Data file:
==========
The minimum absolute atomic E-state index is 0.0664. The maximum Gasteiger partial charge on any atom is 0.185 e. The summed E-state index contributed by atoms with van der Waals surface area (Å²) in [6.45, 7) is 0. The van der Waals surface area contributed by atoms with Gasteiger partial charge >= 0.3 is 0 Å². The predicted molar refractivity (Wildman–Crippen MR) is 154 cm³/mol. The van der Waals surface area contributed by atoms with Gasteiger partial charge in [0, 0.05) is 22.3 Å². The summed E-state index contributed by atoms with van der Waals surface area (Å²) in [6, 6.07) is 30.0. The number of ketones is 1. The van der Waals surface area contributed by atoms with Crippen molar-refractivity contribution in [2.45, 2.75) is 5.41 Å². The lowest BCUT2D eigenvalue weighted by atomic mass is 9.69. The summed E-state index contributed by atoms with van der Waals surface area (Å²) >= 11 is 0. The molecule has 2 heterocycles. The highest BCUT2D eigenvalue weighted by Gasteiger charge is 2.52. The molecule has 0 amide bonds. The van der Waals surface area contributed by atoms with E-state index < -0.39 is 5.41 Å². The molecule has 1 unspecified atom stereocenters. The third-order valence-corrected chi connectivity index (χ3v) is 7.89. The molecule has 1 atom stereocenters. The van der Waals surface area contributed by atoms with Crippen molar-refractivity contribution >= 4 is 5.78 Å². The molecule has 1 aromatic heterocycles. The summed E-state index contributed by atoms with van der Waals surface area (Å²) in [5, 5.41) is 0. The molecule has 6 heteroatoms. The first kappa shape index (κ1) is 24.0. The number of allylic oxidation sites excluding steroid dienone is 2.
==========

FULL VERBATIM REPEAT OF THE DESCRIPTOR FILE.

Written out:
The minimum absolute atomic E-state index is 0.0664. The maximum Gasteiger partial charge on any atom is 0.185 e. The summed E-state index contributed by atoms with van der Waals surface area (Å²) in [6.45, 7) is 0. The van der Waals surface area contributed by atoms with Gasteiger partial charge >= 0.3 is 0 Å². The predicted molar refractivity (Wildman–Crippen MR) is 154 cm³/mol. The van der Waals surface area contributed by atoms with Gasteiger partial charge in [0, 0.05) is 22.3 Å². The summed E-state index contributed by atoms with van der Waals surface area (Å²) in [6, 6.07) is 30.0. The number of ketones is 1. The van der Waals surface area contributed by atoms with Crippen molar-refractivity contribution in [2.45, 2.75) is 5.41 Å². The lowest BCUT2D eigenvalue weighted by atomic mass is 9.69. The summed E-state index contributed by atoms with van der Waals surface area (Å²) >= 11 is 0. The molecule has 2 heterocycles. The highest BCUT2D eigenvalue weighted by Gasteiger charge is 2.52. The molecule has 0 amide bonds. The van der Waals surface area contributed by atoms with E-state index < -0.39 is 5.41 Å². The molecule has 1 unspecified atom stereocenters. The third-order valence-corrected chi connectivity index (χ3v) is 7.89. The molecule has 1 atom stereocenters. The van der Waals surface area contributed by atoms with Crippen molar-refractivity contribution >= 4 is 5.78 Å². The molecule has 1 aromatic heterocycles. The summed E-state index contributed by atoms with van der Waals surface area (Å²) in [5, 5.41) is 0. The molecule has 6 heteroatoms. The first kappa shape index (κ1) is 24.0. The number of allylic oxidation sites excluding steroid dienone is 2.